It goes without saying that serious work with singers requires the intellectual clarification of basic prerequisites.
At the SVI, as needed, this should be one aspect of the artistic study of the repertoire, to be treated as somewhat of a digression from the practice of musical interpretation.
This clarification can happen through elaboration on a case-by-case basis, or systematically and regularly. Either way, it should not be limited to the vocal training as such.
Welcectual skills does the SVI teach and expand on?
(systematic breath training, singing posture, flexible articulation that is independent of breath, consistent vowel offset, vocal elasticity and flexibility, vocal onset vs. sustain, vowel and consonant legato, also with regard to foreign language repertoire – German, English, French, Italian, Czech, etc.)
(individual warmups, development of vocal stamina, systematic strenghtening of weaker parts of the register, developing a range of emotional color through numerous variations on a single tone or emotionally charged words, practicing well supported piano, study of practice techniques)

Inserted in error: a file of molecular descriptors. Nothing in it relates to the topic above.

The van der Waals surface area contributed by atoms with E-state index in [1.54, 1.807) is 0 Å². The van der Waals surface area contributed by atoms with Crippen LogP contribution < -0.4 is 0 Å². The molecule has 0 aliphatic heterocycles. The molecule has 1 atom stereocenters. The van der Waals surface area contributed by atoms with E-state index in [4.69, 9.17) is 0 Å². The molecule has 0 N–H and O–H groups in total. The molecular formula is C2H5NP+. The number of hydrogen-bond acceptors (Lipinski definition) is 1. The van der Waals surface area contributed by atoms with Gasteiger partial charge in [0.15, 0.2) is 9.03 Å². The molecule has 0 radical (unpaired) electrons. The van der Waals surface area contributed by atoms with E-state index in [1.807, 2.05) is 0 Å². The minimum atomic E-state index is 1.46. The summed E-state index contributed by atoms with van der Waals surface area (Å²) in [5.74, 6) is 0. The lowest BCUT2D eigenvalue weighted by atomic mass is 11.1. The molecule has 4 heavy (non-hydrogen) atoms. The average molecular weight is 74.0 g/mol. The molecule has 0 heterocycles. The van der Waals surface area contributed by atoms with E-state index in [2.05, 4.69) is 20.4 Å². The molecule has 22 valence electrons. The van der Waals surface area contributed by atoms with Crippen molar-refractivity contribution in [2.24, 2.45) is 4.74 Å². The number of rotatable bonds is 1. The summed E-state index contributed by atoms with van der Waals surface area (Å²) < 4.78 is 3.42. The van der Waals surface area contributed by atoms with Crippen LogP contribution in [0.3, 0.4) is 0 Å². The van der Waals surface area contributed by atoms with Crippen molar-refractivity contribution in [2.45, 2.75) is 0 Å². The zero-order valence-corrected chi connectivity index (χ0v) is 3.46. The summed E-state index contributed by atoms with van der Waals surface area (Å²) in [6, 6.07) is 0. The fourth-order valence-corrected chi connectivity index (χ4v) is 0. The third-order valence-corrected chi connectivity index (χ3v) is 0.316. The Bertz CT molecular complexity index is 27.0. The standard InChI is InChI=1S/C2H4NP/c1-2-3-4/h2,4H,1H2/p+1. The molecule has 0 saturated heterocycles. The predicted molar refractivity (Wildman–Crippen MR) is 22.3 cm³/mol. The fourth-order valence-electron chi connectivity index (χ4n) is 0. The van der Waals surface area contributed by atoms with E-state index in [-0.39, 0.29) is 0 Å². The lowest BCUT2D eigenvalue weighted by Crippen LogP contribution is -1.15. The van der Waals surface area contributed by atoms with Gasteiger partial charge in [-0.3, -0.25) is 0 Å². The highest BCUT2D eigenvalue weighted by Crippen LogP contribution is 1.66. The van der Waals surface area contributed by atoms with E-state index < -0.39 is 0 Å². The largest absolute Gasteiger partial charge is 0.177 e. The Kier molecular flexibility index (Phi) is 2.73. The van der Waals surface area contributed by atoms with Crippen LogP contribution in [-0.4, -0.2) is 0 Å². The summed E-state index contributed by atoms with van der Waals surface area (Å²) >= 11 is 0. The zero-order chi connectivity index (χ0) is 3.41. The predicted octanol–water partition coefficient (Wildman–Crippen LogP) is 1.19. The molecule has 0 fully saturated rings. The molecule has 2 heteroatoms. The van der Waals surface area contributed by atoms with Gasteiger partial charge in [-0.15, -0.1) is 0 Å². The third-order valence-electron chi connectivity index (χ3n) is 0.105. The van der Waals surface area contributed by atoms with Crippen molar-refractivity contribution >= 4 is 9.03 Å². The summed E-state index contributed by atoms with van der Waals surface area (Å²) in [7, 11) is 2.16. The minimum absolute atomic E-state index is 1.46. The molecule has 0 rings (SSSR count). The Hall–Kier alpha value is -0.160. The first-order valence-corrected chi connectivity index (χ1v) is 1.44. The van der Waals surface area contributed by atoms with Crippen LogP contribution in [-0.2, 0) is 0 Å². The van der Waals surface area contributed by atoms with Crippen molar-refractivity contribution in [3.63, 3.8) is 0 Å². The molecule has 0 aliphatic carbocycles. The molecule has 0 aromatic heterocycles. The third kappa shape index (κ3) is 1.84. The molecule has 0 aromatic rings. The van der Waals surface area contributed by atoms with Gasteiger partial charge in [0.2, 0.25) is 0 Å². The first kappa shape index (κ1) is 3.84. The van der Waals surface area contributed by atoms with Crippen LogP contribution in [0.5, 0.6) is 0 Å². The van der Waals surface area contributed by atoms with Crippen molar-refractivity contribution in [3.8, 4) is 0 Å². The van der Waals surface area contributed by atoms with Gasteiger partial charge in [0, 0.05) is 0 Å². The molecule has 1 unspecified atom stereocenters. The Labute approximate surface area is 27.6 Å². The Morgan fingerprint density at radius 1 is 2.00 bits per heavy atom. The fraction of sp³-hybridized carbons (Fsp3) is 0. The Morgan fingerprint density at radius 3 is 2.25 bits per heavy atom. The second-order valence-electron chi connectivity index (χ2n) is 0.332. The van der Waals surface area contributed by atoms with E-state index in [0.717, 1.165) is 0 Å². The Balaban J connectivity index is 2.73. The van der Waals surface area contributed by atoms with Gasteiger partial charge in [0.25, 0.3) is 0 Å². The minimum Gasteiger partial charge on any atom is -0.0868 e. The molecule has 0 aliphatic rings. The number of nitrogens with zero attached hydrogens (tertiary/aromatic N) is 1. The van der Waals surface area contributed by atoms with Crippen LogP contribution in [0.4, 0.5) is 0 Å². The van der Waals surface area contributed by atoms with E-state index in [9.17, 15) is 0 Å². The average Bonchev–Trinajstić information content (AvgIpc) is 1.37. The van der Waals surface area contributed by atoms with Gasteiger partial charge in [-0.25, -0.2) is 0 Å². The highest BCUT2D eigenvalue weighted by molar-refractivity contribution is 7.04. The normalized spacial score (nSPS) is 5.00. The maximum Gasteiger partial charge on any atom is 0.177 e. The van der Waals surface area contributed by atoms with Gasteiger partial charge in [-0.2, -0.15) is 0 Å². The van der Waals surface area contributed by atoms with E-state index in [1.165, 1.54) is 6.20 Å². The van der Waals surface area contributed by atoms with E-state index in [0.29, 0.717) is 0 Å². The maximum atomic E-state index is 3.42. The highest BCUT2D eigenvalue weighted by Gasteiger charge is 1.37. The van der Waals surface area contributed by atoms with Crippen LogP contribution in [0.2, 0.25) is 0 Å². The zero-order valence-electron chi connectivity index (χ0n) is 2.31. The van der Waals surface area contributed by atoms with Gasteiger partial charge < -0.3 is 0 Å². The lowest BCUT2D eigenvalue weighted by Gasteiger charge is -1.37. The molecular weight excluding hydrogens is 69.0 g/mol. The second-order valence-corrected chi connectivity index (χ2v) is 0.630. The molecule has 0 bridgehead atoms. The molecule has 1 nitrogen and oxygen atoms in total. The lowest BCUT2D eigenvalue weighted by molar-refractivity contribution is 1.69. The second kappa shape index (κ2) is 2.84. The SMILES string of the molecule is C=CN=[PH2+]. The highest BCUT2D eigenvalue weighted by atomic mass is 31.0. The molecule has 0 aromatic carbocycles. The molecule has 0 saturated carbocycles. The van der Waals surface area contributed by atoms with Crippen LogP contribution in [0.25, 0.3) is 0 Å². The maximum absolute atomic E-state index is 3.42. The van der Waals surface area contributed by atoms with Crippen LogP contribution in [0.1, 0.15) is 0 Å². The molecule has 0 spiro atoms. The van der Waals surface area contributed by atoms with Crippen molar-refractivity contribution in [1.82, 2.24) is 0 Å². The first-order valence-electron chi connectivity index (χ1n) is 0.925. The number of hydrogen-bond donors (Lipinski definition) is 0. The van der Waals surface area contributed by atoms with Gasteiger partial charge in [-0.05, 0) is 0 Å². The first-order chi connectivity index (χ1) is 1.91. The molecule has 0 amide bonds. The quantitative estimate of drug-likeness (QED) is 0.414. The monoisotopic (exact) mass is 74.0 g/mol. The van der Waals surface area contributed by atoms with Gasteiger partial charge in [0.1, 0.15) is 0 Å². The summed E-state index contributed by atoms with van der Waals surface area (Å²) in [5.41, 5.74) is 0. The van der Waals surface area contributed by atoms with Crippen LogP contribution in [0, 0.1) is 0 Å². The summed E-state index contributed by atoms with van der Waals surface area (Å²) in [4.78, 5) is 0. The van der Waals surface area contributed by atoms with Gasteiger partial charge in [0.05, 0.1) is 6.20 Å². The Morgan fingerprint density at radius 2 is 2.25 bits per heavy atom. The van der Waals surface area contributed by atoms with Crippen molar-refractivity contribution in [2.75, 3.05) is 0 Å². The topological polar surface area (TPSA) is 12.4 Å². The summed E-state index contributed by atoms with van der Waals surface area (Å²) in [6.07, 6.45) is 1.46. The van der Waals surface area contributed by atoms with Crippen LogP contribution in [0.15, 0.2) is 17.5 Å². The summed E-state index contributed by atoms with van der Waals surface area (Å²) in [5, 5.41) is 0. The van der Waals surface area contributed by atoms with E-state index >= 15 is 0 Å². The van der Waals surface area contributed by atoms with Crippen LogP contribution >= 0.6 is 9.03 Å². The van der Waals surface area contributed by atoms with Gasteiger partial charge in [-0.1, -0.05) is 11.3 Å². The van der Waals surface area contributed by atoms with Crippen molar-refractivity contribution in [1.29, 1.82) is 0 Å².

- A holistic approach to the relationship between words and music
- Recognizing the overall structure of a study piece
- Classification of study pieces with regard to music history and style
- Developing a holistic conception of opera roles (acting and singing from the "core" of the
- Conceiving ways to present the character on stage
- Recognizing "virtual scenes" behind the songs and arias: Realizing the specific emotional states
- over the course of a work, and avoiding meaningless and expressionless passages.